The recognition of microbial pathogens plays a central role in the induction of active defense responses in plants. The conserved flagellin peptide flg22 is recognized by the receptor kinase FLS2 and induces the expression of numerous defense-related genes to trigger resistance to pathogenic bacteria (Gómez-Gómez et al., 1999, 2001; Zipfel et al., 2004; Chinchilla et al., 2006). However, the genus Agrobacterium fails to induce this type of rapid and general defense response because of an exceptional divergence in the N-terminal conserved domain of flagellin (Felix et al., 1999). When comparing early gene expression changes after infection with the virulent Agrobacterium strain C58 with application of the bacterial peptide elf26 (after 1 and 3 h, respectively), dampening of host responses becomes apparent with Agrobacterium treatment. The elf26 peptide, a highly conserved motif of one of the most abundant proteins in microbes recognized by the receptor kinase EFR, is a fragment of the elongation factor Tu (EF-Tu). EF-Tu triggers innate immunity responses associated with disease resistance in Arabidopsis (Kunze et al., 2004). While treatment with pure elf26 induces gene expression changes of 948 Arabidopsis genes (Zipfel et al., 2006), only 35 genes are induced after infection with the virulent Agrobacterium strain C58, suggesting that the bacterium somehow neutralizes the response to elf26 by the host plant (Lee et al., 2009). It should be mentioned that the Arabidopsis ecotype and age (seedling vs. adult stalk) used in the studies may also account for some of the differences in defense response.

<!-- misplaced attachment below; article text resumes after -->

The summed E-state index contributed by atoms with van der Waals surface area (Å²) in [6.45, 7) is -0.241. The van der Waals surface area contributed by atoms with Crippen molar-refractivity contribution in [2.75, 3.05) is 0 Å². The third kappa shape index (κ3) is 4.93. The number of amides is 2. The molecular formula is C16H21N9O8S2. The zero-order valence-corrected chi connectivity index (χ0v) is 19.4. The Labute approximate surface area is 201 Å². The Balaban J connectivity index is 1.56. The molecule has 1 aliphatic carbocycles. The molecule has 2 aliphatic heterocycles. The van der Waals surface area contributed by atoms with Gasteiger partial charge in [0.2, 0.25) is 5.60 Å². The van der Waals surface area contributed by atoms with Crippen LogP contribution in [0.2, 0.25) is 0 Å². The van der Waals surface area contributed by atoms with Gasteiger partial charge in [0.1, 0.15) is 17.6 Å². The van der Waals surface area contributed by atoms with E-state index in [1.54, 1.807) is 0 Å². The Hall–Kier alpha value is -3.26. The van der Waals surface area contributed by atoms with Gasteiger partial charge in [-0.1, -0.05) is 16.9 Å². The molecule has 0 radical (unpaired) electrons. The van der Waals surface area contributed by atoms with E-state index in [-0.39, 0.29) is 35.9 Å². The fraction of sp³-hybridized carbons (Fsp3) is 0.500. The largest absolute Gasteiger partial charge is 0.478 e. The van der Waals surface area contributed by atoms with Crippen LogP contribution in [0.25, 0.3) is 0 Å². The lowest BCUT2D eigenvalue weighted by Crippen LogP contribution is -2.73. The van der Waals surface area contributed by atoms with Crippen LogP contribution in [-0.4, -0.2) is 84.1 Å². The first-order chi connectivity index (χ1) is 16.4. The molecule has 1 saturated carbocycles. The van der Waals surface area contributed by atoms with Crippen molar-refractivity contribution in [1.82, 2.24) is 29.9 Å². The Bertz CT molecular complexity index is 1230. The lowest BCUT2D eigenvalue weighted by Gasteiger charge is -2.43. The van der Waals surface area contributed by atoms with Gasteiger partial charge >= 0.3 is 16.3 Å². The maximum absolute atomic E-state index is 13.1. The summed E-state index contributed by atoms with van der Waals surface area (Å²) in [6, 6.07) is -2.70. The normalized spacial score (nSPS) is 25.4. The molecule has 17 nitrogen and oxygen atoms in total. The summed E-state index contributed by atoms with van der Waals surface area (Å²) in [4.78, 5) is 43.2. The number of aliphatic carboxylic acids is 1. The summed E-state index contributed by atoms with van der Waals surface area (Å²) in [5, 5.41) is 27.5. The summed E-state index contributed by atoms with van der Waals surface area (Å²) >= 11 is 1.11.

Concerning the transcriptional activation of genes involved in early plant defense responses, several studies have come to different conclusions. Ageratum conyzoides cell cultures showed differential expression of defense genes as early as 24 h post infection with a non-oncogenic hypervirulent Agrobacterium strain (Ditt et al., 2001). In tobacco suspension cultures infected with different Agrobacterium strains, transcription of defense genes increased within 3–6 h, but started to decrease with the onset of T-DNA-transfer (Veena et al., 2003). A study using suspension-cultured cells of Arabidopsis did not show changes in transcript levels within 4 to 24 h but activation of defense genes 48 h after infection (Ditt et al., 2006). When agrobacteria are inoculated at the base of wounded Arabidopsis stems just very few defense genes are activated 3 h post infection compared to uninfected wounded stems (Lee et al., 2009). In contrast to cell cultures, the latter experimental setup does neither require phytohormone pre-treatment nor virulence gene induction prior to infection. Phytohormone pre-treatment of the cell culture systems of the earlier studies may alter host cell defense responses. Thus, discrepancies between these studies probably result from the different plant inoculation systems used. Nevertheless, agrobacteria can abuse host defense responses for T-DNA delivery. The mitogen-activated protein kinase MPK3 phosphorylates the Arabidopsis VIP1 protein, inducing VIP1 relocalization from the cytoplasm to the nucleus. Nuclear localization of VIP1 increases T-DNA transfer and transformation efficiency (Djamei et al., 2007).